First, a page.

Cette publication ne fait pas partie de la bibliothèque YouScribe
Elle est disponible uniquement à l'achat (la librairie de YouScribe)
Achetez pour : 9,99 € Lire un extrait


Format(s) : EPUB

sans DRM


128 pages
When fifteen-year-old Abby is seriously injured, her wounds go far deeper than her broken back. Rehabilitation therapy teaches her to cope with her new physical reality, but once she’s home with her family, she refuses to participate in life and withdraws into a world of drugs. When Abby’s family discovers her addiction, they send her to a farm that specializes in Equine Assisted Therapy, where she is forced to fight against her cravings. Can she really learn to live again?
Voir plus Voir moins

Vous aimerez aussi

Not a Chance

de orca-book-publishers

All's Well That Ends Well

de books-we-love-ltd

Dummy and Me

de books-we-love-ltd

K.L. Denman
Copyright ©2007K.L. Denman
All rights reserved. No part of this publication may be reproduced or transmitted in any form or by any means, electronic or mechanical, including photocopying, recording or by any information storage and retrieval system now known or to be invented, without permission in writing from the publisher.
Library and Archives Canada Cataloguing in Publication
Denman, K.L.,1957Spiral / written by K.L. Denman. (Orca soundings)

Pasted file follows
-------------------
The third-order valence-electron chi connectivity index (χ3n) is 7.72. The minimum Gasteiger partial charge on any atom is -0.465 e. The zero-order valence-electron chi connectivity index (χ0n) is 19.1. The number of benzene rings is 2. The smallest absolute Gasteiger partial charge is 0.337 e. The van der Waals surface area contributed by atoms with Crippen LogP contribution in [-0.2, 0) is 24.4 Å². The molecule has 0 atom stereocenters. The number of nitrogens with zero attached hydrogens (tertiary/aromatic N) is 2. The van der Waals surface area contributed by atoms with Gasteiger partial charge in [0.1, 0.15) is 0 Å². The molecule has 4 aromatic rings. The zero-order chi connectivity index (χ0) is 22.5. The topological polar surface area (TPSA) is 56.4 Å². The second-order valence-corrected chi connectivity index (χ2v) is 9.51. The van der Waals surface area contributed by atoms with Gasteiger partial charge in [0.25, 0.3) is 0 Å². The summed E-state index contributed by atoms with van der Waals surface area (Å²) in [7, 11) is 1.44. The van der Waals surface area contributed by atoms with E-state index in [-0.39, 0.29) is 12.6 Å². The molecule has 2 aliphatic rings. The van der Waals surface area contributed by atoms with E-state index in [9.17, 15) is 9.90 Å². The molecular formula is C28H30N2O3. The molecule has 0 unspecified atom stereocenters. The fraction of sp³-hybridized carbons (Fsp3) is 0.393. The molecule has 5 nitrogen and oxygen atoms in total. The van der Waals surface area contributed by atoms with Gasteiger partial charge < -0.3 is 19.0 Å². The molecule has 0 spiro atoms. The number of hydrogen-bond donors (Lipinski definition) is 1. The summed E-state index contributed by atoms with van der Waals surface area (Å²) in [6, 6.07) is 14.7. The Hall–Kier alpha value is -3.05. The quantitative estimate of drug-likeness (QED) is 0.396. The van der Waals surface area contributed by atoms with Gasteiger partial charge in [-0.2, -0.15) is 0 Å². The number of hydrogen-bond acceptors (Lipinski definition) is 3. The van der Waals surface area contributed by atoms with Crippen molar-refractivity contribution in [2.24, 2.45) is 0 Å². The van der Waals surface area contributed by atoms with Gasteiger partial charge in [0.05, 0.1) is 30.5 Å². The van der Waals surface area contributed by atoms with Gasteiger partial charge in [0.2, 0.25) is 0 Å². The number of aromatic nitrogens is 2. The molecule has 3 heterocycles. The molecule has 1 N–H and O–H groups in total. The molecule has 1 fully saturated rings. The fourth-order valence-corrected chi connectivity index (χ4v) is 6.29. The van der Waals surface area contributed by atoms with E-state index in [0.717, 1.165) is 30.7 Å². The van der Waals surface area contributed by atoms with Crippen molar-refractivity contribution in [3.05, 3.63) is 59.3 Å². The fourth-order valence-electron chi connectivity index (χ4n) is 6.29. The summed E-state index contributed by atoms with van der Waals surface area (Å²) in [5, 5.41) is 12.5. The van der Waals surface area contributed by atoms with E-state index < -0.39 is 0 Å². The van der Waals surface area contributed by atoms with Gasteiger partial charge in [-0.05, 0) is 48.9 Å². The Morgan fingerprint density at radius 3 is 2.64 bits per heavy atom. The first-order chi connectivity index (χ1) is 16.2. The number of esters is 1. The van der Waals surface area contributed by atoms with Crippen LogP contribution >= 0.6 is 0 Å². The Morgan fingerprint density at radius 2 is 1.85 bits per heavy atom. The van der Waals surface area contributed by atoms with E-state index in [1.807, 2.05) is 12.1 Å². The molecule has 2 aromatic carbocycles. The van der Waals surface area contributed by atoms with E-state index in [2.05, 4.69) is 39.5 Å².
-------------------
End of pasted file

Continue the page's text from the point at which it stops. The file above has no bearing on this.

isbn 9781551439327(bound).isbn 9781551439303(pbk.)
I. Title. II. Series. ps8607.e64s65 2008 jc813’.6 c20089031326
First published in the United States,2008 Library of Congress Control Number:2008928861
Summar y:After breaking her back, fifteenyearold Abby tries everything to take away her pain before finding the answer in a patient horse called Charlie and learning to have faith in herself.
Orca Book Publishers is dedicated to preserving the environment and has ® printed this book on paper certified by the Forest Stewardship Council.
Orca Book Publishers gratefully acknowledges the support for its publishing programs provided by the following agencies: the Government of Canada through the Canada Book Fund and the Canada Council for the Arts, and the Province of British Columbia through the BC Arts Council and the Book Publishing Tax Credit.
Cover photography by Corbis Images orca book publishers orca book publishers po Box 5626,Stn. B po Box 468 Victoria, bcCanadaCuster, wa usa v8r 6s4 982400468 www.orcabook.com Printed and bound in Canada.
For Tiffany and her beloved horses, Frosty and Shania.
Far back, far back in our dark soul the horse prances. D.H. Lawrence
C h a p t e r O n e
I wasn’t always a cripple. There was a time when I was a regular girl, fifteen years old, going to school, hanging out with friends, playing soccer, doing whatever kids do. I had a boyfriend. I had a family. I got a job. I got a job. Yeah, it was good. I wanted extra spending money, cash for new clothes and movies and makeup.
K.L . Denman